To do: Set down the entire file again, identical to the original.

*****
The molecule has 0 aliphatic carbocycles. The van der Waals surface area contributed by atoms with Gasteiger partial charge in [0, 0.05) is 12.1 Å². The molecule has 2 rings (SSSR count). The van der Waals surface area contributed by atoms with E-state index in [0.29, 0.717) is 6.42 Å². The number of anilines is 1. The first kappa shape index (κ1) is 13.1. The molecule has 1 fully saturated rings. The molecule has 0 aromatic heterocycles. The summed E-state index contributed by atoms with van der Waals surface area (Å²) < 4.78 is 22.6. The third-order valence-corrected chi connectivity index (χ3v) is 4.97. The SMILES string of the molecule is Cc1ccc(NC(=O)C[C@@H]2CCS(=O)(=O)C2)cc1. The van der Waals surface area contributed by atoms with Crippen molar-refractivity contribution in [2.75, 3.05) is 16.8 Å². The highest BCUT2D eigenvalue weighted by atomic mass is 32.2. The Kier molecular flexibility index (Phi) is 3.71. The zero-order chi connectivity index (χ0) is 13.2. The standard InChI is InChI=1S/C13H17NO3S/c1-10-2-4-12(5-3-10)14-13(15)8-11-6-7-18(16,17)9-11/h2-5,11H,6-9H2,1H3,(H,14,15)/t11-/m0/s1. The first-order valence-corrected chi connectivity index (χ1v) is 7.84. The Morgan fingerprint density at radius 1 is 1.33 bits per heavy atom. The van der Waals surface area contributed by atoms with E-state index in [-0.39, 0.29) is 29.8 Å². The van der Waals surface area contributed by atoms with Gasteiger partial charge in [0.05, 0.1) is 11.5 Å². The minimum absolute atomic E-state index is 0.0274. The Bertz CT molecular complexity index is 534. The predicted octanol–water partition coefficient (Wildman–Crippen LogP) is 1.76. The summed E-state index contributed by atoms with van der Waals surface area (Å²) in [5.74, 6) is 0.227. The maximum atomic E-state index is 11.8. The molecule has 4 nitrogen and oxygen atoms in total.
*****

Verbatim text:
The molecule has 0 aliphatic carbocycles. The van der Waals surface area contributed by atoms with Gasteiger partial charge in [0, 0.05) is 12.1 Å². The molecule has 2 rings (SSSR count). The van der Waals surface area contributed by atoms with E-state index in [0.29, 0.717) is 6.42 Å². The number of anilines is 1. The first kappa shape index (κ1) is 13.1. The molecule has 1 fully saturated rings. The molecule has 0 aromatic heterocycles. The summed E-state index contributed by atoms with van der Waals surface area (Å²) < 4.78 is 22.6. The third-order valence-corrected chi connectivity index (χ3v) is 4.97. The SMILES string of the molecule is Cc1ccc(NC(=O)C[C@@H]2CCS(=O)(=O)C2)cc1. The van der Waals surface area contributed by atoms with Crippen molar-refractivity contribution in [2.75, 3.05) is 16.8 Å². The highest BCUT2D eigenvalue weighted by atomic mass is 32.2. The Kier molecular flexibility index (Phi) is 3.71. The zero-order chi connectivity index (χ0) is 13.2. The standard InChI is InChI=1S/C13H17NO3S/c1-10-2-4-12(5-3-10)14-13(15)8-11-6-7-18(16,17)9-11/h2-5,11H,6-9H2,1H3,(H,14,15)/t11-/m0/s1. The first-order valence-corrected chi connectivity index (χ1v) is 7.84. The Morgan fingerprint density at radius 1 is 1.33 bits per heavy atom. The van der Waals surface area contributed by atoms with E-state index in [-0.39, 0.29) is 29.8 Å². The van der Waals surface area contributed by atoms with Gasteiger partial charge in [0.05, 0.1) is 11.5 Å². The minimum absolute atomic E-state index is 0.0274. The Bertz CT molecular complexity index is 534. The predicted octanol–water partition coefficient (Wildman–Crippen LogP) is 1.76. The summed E-state index contributed by atoms with van der Waals surface area (Å²) in [5.74, 6) is 0.227. The maximum atomic E-state index is 11.8. The molecule has 4 nitrogen and oxygen atoms in total.